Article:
Omer 21

Barukh ata Adonay, Eloheinu, melekh ha’olam, asher kid’shanu b’mitzvotav v’tzivanu al sfirat ha-omer.

Blessed are You, Adonay our God, ruler of the universe, who makes us holy with mitzvot and gives us this opportunity to count the Omer.

Today is day twenty-one which is three weeks of the Omer. Hayom yom esrim ve ehad she hem shlosha shavuot laOmer.

Today is Malkhut be Tiferet, dignity within beauty, nobility within harmony.

So there’s a story about a small Shul. It’s broken down, old, no one goes any more. There are 6 elderly Jews left, and whether it’s Pinchas complaining about how much work there is or Sura chirping about her grandchildren, none of them are all that focused on faith any more. Finally, Rabbi Shmuel knows there’s a problem so he goes to see a wise Rebbe in a distant place. When he finally reaches there, the Rebbe is no help. “I really don’t know what to tell you,” says the Rebbe. “But you know what – I’ll let you know what my deep spiritual insight has discovered. One of you is the Messiah. You don’t even know it yourselves yet, but there it is”

Well, Rabbi Shmuel hurries home and tells this to his congregation. Everyone is confused. Who could it be? Not Devorah who was frankly, too old and thin and ill all the time, surely? Not Moyshe who was much more focused on his back than on his prayers? Not Rachel! She was hardly ever there! But what if it was? It could be!  Rabbi Shmuel? Sure he was forgetful and scattered, but he did know a lot about Torah…

Moyshe was just about to complain to Pinchas about his back when he thought “the Moshiach wouldn’t complain about backs!”. Pinchas was almost ready to tell Surah to talk about anything other than her grandkids when he thought, “what if She’s the Moshiach – those are the Moshiach’s grandchildren. They’d be pretty important.” He listened attentively. “Hmm,” thought Surah, “he listens so well. Maybe he’s the Messiah. He has a lot to do for a Messiah. Maybe I could help”. She set up some chairs and that Shabbat, brough a kugel to kiddush. Devorah settled in with a nice cosy smile. Delicious. And Rachel, who was there on one of her random visits was so impressed that she came the next week!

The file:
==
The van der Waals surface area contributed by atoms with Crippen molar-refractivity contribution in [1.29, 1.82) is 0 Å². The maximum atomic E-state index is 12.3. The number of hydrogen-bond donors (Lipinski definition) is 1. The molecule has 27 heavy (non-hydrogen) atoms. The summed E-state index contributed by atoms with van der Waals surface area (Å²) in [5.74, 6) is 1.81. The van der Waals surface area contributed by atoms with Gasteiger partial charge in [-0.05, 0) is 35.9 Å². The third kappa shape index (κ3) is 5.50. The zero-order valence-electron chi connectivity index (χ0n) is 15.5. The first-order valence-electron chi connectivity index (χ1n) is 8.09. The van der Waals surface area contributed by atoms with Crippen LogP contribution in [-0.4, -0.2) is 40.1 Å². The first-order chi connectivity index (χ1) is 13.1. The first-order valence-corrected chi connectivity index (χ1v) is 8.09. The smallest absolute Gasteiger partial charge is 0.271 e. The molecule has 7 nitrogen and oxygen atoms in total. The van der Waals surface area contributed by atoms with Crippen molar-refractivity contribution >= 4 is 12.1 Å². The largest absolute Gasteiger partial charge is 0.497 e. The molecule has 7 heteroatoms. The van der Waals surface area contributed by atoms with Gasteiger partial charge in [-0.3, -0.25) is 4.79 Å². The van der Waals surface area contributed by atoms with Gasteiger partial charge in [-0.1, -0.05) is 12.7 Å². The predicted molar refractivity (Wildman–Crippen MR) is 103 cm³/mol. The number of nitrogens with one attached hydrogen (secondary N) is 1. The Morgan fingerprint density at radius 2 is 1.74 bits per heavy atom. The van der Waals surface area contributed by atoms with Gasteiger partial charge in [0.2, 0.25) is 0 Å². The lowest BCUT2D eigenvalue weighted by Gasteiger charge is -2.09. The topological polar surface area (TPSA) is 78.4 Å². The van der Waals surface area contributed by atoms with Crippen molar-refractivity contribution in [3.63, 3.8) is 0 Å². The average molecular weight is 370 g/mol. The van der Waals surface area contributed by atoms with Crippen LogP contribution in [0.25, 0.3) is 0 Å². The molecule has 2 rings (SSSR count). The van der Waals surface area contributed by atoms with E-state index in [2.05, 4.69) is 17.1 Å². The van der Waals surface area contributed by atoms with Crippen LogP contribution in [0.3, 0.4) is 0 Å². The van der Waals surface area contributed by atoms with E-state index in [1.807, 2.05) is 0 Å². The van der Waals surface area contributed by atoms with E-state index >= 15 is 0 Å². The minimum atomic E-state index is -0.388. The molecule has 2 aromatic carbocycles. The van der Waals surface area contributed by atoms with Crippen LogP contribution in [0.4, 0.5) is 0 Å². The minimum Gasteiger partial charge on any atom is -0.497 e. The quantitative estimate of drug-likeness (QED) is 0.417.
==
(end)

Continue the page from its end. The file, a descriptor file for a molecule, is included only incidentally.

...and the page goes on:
Gradually, as the six treated each other nicer, prayed with more kavanah and were more thoughtful in their own behaviours, more people came to shul. It started with Rachel, and then Surah actually brought her grandchildren, and then Pinchas brought his, and they had such a good time that their parents came the next week.  There were more people all the time, and the Shul grew and brightened. Thoughtfully, Moyshe hung a plaque that said “the Moshiach’s Shul” and this became the new title and attracted more people yet.

One day the Rebbe heard ot this Shul and decided to see it. “Well,” he said to Rabbi Shmuel, “did you figure out which one of you is the Moshiach?” “The Moshiach??” Said Rabbi Shmuel. “Who has time for that? Our Deborah sisterhood is starting up, our shool needs a new teacher, I hve a lunch planned for Sunday and Wednesday and our Torah sudy is booked for at least three months ahead. I’m not going to worry about the Moshiach! But really, Rebbe, is one of us the Moshiach?” “Well,” said the Rabbi, “the six of you saved something! You saved a Shul. And if saving a Jewish soul is like saving a world – then saving this shul is saving the universe.”

What would I be like if I was the Moshiach? Would I be more careful about that stain on my shirt? Would I avoid sarcasm more and worry less and work just a tiny bit harder? What if my friend was the Moshiach? Would I be more likely to call him up or to do that small favour for him? If I saw everyone as noble – as a Moshiach, a leader of leaders, would I be kinder? Because if I was – that would be beautiful. That would be majesty inside of harmony and nobility – nobility in the everyday.

Today, I recognize beauty and harmony when I see it – in evry face I see, including the one in the mirror. After all, any of us could be the messiah.

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Posted on May 17, 2018, in Iyar, Omer and tagged , , , , , . Bookmark the permalink. Leave a comment.

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